You’re looking at a photo of the IG Farben BUNA Werke in Monowice on the outskirts of Oświęcim Poland taken during its construction in 1942. The name BUNA is derived from butadiene-based synthetic rubber and the chemical symbol for sodium (Na), a process of synthetic rubber production developed in Germany.
This one factory, although part of a complex of industrial plants, was very large in its own right, covering two square miles, with scores of buildings involved in rubber, chemical and fuel production. The large building at centre left is the power plant which eventually had five prominent smoke stacks. At the height of production in 1944, the BUNA Werke employed 80,000 workers.
Here’s an aerial view of the site taken during the war by the Americans. Right click the image to open in a new tab. The rectangle in the centre of the photo is the power plant. Labour camp III is at the bottom left.
Most of the factory was carried off to the east by Soviet forces in 1945 but you can still see numerous buildings and structures which point to what was one of wartime Germany’s largest synthetic rubber plants.
Workers walk to BUNA Werke plant
Although built by 8,636 workers from Italy, it was staffed by slave-labourers, many of them Jewish, from three nearby concentration camps. This is why you’ve never heard of the Buna Werke in Monowice; the camps are far more famous and go under the German name of Oświęcim; Auschwitz.
At the BUNA Werke conditions for the workers were good according to some survivors while others say conditions were brutal and lives were measured in months, not years. What there can be little doubt about are the German intentions, their motives; was it to make rubber or destroy a people? Did this enormous enterprise act as a cover for killing one Million Jews, or was it an essential war industry staffed by slave labourers, many of whom died? On this issue rests the whole body of German guilt, promoted after the war by the released inmates and continued today in Holocaust museums around the world.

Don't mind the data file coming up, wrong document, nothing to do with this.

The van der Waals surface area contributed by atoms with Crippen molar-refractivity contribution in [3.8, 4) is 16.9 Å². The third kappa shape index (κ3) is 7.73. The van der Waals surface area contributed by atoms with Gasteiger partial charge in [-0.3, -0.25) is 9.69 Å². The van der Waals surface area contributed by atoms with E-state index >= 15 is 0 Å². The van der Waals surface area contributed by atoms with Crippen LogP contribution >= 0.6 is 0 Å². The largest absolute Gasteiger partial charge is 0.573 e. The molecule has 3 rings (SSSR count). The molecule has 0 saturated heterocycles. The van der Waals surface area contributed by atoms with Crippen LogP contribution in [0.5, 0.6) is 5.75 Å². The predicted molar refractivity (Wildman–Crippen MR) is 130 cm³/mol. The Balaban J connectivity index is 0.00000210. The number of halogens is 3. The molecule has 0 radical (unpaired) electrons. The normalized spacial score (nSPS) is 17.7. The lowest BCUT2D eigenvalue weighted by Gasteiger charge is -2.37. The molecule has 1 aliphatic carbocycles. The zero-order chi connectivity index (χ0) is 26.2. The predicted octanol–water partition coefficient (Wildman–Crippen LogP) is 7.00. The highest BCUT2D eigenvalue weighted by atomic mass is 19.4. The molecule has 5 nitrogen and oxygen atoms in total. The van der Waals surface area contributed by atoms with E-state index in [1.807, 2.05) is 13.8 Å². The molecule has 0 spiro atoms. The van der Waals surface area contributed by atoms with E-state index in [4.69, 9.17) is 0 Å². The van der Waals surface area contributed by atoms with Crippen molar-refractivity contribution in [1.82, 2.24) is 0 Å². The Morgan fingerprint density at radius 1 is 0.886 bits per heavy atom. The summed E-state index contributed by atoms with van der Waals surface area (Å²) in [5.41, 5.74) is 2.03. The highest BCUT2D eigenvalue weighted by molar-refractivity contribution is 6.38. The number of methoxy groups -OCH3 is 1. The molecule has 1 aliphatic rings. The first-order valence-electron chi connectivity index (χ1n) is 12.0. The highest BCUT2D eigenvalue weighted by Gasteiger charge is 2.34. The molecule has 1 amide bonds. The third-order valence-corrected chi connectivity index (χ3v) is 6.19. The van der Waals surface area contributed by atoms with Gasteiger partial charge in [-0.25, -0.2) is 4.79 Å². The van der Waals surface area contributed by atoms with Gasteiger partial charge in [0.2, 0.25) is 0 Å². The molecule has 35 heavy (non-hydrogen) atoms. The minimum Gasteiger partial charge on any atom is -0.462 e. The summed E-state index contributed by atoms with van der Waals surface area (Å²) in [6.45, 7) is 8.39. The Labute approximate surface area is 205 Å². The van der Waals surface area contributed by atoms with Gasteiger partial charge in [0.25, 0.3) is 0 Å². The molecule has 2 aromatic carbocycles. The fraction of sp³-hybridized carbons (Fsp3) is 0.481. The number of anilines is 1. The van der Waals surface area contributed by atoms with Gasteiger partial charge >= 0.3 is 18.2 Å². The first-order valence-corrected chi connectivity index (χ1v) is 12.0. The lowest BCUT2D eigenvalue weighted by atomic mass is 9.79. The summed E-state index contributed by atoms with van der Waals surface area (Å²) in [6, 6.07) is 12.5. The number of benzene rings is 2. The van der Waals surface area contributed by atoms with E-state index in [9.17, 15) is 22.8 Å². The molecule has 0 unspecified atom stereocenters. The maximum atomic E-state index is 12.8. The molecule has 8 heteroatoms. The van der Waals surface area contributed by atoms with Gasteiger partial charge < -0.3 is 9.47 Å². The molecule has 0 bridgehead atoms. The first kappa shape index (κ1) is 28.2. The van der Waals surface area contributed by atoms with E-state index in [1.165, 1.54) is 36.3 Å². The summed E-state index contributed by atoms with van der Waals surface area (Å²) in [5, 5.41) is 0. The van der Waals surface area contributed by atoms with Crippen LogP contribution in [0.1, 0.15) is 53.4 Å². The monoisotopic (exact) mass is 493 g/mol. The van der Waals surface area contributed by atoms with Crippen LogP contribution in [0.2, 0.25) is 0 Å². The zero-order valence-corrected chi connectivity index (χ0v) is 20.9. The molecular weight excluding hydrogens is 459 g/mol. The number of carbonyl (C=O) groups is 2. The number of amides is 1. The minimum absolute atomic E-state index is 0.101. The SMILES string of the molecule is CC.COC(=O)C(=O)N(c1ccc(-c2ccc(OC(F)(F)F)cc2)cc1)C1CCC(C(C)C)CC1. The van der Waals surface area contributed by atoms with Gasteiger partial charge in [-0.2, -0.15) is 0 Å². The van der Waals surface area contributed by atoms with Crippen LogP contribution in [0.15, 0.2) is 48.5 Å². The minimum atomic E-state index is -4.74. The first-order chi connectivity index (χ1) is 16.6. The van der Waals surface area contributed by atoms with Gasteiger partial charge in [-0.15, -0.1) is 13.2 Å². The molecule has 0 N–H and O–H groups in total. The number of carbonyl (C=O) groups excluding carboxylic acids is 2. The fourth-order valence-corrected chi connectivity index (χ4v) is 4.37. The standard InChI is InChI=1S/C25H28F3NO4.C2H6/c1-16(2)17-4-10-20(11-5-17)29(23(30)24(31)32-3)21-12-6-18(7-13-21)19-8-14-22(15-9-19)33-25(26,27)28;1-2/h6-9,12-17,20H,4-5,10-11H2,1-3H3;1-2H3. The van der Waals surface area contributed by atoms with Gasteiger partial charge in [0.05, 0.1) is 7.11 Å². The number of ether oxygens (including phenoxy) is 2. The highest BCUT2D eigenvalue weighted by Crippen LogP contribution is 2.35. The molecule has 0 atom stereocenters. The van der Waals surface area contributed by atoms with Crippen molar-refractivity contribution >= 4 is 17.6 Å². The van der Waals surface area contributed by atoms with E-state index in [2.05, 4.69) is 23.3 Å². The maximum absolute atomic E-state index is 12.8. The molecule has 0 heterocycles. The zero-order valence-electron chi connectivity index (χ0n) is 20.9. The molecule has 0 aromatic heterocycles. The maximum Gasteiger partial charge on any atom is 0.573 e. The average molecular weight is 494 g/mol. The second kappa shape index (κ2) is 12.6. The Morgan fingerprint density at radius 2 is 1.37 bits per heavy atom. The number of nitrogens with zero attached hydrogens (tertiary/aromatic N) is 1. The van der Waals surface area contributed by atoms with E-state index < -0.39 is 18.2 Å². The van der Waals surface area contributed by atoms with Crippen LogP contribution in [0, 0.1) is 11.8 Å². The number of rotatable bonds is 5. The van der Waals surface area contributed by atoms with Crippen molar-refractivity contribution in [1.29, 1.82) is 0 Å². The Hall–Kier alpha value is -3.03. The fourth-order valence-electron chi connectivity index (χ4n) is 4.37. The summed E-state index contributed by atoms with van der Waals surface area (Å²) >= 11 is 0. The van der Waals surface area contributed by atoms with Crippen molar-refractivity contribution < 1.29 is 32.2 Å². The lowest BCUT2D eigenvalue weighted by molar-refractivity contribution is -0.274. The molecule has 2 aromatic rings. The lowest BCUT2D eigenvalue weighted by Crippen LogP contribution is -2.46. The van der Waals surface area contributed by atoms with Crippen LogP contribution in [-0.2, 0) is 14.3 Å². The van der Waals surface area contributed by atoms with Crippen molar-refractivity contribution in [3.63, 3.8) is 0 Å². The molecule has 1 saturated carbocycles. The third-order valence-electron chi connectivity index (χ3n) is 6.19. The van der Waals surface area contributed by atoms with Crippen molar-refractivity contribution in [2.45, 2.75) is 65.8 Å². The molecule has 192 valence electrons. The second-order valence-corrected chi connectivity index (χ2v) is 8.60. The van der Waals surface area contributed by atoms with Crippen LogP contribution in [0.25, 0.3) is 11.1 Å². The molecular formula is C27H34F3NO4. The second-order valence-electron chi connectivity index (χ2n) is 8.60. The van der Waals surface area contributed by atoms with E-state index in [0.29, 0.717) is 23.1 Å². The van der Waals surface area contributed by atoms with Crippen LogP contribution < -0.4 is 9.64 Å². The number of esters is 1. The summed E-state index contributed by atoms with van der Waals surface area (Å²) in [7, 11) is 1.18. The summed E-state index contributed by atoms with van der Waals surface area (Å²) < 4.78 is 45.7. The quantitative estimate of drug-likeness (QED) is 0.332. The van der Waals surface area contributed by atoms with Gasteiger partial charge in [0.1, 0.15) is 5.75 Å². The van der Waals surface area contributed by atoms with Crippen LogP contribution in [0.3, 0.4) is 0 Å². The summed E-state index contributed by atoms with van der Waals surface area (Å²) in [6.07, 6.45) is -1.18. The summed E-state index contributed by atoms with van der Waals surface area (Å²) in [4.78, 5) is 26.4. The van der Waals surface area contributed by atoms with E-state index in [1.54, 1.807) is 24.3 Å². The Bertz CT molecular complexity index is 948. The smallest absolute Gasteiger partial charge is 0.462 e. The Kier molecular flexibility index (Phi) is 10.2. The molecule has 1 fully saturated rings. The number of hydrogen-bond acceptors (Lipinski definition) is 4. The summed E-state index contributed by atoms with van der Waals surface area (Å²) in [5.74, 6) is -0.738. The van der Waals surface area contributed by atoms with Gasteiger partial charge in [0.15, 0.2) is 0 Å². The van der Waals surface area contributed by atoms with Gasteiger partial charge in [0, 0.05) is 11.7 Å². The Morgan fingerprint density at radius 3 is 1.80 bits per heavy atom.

What is the purpose of the plant? What makes sense from a strategic point of view in a country with no natural petroleum or rubber resources? Why would a country, fighting for its life, spend its money, time and energy killing workers for an essential war industry, particularly workers within walking distance of the plant?
The noted English historian, David Irving, says the whole Holocaust story depends on the Auschwitz story and that story is demonstrably false. In a speech given in Cincinnati in 1995 (subsequently removed by YouTube) he demolished all the conventional arguments supporting the Holocaust narrative.
He said the death chamber was too small for the numbers claimed, the doors were flimsy and not airtight, the system for delivering Zyklon B wouldn’t have worked, there was no trace of cyanide found in the walls, the elevator to the ground floor was too small, the cremation ovens were too few and aerial photos didn’t show the piles of coke necessary to feed the system, or the pits for tons of ash and bone. In short, it is obvious the system was designed for storing dead bodies, not killing live ones.
It’s a compelling lecture based on original research, scientific analysis and official documents. Irving says the deaths at Auschwitz were a byproduct of overwork, malnutrition and disease and likely totaled no more than 100,000.
Later German documents, seized by the Russians and released by President Gorbachev, put the number of death certificates at Auschwitz at 69,000, of which 29,000 were Jews. This is still a terrible number of deaths, but it is not the 1,000,000 now claimed; the 4,000,000 originally claimed or 6,000,000 familiar to the public.
One must conclude the Holocaust, as popularly believed, is essentially fake news and the condemnation based on it is unwarranted. Germany did some inhuman things during WWII, but genocide wasn’t one of them.